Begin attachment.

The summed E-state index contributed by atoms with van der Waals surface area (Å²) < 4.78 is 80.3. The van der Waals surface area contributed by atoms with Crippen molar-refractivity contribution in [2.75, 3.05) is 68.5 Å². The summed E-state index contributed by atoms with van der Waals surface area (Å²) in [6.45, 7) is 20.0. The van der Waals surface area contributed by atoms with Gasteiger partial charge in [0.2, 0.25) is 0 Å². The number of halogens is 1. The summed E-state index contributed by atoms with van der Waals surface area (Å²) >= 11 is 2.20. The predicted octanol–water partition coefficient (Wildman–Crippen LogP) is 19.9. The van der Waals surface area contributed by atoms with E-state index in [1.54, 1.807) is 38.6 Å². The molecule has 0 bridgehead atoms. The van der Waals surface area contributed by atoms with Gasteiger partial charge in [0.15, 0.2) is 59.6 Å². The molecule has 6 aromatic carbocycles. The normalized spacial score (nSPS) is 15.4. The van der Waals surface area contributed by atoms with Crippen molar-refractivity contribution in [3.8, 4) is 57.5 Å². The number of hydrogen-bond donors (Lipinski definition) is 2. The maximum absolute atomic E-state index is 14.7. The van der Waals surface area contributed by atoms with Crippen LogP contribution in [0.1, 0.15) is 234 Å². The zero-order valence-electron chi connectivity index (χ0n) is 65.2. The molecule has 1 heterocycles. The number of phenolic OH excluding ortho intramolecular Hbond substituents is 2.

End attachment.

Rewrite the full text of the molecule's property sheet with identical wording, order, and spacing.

The summed E-state index contributed by atoms with van der Waals surface area (Å²) < 4.78 is 80.3. The van der Waals surface area contributed by atoms with Crippen molar-refractivity contribution in [2.75, 3.05) is 68.5 Å². The summed E-state index contributed by atoms with van der Waals surface area (Å²) in [6.45, 7) is 20.0. The van der Waals surface area contributed by atoms with Gasteiger partial charge in [0.2, 0.25) is 0 Å². The number of halogens is 1. The summed E-state index contributed by atoms with van der Waals surface area (Å²) >= 11 is 2.20. The predicted octanol–water partition coefficient (Wildman–Crippen LogP) is 19.9. The van der Waals surface area contributed by atoms with E-state index in [1.54, 1.807) is 38.6 Å². The molecule has 0 bridgehead atoms. The van der Waals surface area contributed by atoms with Gasteiger partial charge in [0.15, 0.2) is 59.6 Å². The molecule has 6 aromatic carbocycles. The normalized spacial score (nSPS) is 15.4. The van der Waals surface area contributed by atoms with Crippen molar-refractivity contribution in [3.8, 4) is 57.5 Å². The number of hydrogen-bond donors (Lipinski definition) is 2. The maximum absolute atomic E-state index is 14.7. The van der Waals surface area contributed by atoms with Crippen LogP contribution in [0.1, 0.15) is 234 Å². The zero-order valence-electron chi connectivity index (χ0n) is 65.2. The molecule has 1 heterocycles. The number of phenolic OH excluding ortho intramolecular Hbond substituents is 2.